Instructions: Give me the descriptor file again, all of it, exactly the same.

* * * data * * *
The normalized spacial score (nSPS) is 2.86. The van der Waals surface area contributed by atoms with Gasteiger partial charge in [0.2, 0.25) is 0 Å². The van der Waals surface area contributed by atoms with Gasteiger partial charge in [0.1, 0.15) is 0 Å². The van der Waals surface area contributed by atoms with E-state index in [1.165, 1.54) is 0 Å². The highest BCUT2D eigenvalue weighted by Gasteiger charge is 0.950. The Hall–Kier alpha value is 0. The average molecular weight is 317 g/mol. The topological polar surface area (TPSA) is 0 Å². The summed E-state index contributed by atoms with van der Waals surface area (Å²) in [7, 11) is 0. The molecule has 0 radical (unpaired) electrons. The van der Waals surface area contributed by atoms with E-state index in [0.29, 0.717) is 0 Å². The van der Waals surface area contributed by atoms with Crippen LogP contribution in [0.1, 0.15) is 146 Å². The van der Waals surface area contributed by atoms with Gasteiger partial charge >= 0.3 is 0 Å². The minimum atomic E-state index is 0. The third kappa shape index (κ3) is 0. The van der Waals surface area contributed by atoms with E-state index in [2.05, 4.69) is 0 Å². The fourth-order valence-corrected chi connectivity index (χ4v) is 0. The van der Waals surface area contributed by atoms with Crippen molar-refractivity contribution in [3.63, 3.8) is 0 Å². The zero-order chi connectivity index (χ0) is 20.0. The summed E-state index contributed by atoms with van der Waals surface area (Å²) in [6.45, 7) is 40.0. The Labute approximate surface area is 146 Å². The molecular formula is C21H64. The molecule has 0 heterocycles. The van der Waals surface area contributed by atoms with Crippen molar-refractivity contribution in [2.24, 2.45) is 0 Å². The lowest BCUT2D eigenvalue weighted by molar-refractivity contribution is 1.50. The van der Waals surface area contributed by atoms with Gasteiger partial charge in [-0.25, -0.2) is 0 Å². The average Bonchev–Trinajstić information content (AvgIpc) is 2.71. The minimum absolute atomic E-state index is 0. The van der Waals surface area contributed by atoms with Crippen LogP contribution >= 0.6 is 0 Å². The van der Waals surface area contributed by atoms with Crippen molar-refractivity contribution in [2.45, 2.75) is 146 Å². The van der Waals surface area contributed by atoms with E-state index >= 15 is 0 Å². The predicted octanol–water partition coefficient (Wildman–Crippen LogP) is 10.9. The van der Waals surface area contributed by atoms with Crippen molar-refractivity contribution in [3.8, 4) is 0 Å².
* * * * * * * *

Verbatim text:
The normalized spacial score (nSPS) is 2.86. The van der Waals surface area contributed by atoms with Gasteiger partial charge in [0.2, 0.25) is 0 Å². The van der Waals surface area contributed by atoms with Gasteiger partial charge in [0.1, 0.15) is 0 Å². The van der Waals surface area contributed by atoms with E-state index in [1.165, 1.54) is 0 Å². The highest BCUT2D eigenvalue weighted by Gasteiger charge is 0.950. The Hall–Kier alpha value is 0. The average molecular weight is 317 g/mol. The topological polar surface area (TPSA) is 0 Å². The summed E-state index contributed by atoms with van der Waals surface area (Å²) in [7, 11) is 0. The molecule has 0 radical (unpaired) electrons. The van der Waals surface area contributed by atoms with E-state index in [0.29, 0.717) is 0 Å². The van der Waals surface area contributed by atoms with Crippen LogP contribution in [0.1, 0.15) is 146 Å². The van der Waals surface area contributed by atoms with Gasteiger partial charge >= 0.3 is 0 Å². The minimum atomic E-state index is 0. The third kappa shape index (κ3) is 0. The van der Waals surface area contributed by atoms with E-state index in [2.05, 4.69) is 0 Å². The fourth-order valence-corrected chi connectivity index (χ4v) is 0. The van der Waals surface area contributed by atoms with Crippen molar-refractivity contribution in [3.63, 3.8) is 0 Å². The zero-order chi connectivity index (χ0) is 20.0. The summed E-state index contributed by atoms with van der Waals surface area (Å²) in [6.45, 7) is 40.0. The Labute approximate surface area is 146 Å². The molecular formula is C21H64. The molecule has 0 heterocycles. The van der Waals surface area contributed by atoms with Crippen molar-refractivity contribution in [2.24, 2.45) is 0 Å². The lowest BCUT2D eigenvalue weighted by molar-refractivity contribution is 1.50. The van der Waals surface area contributed by atoms with Gasteiger partial charge in [-0.25, -0.2) is 0 Å². The average Bonchev–Trinajstić information content (AvgIpc) is 2.71. The minimum absolute atomic E-state index is 0. The van der Waals surface area contributed by atoms with Crippen LogP contribution >= 0.6 is 0 Å². The van der Waals surface area contributed by atoms with Crippen molar-refractivity contribution in [2.45, 2.75) is 146 Å². The van der Waals surface area contributed by atoms with E-state index >= 15 is 0 Å². The predicted octanol–water partition coefficient (Wildman–Crippen LogP) is 10.9. The van der Waals surface area contributed by atoms with Crippen molar-refractivity contribution in [3.8, 4) is 0 Å².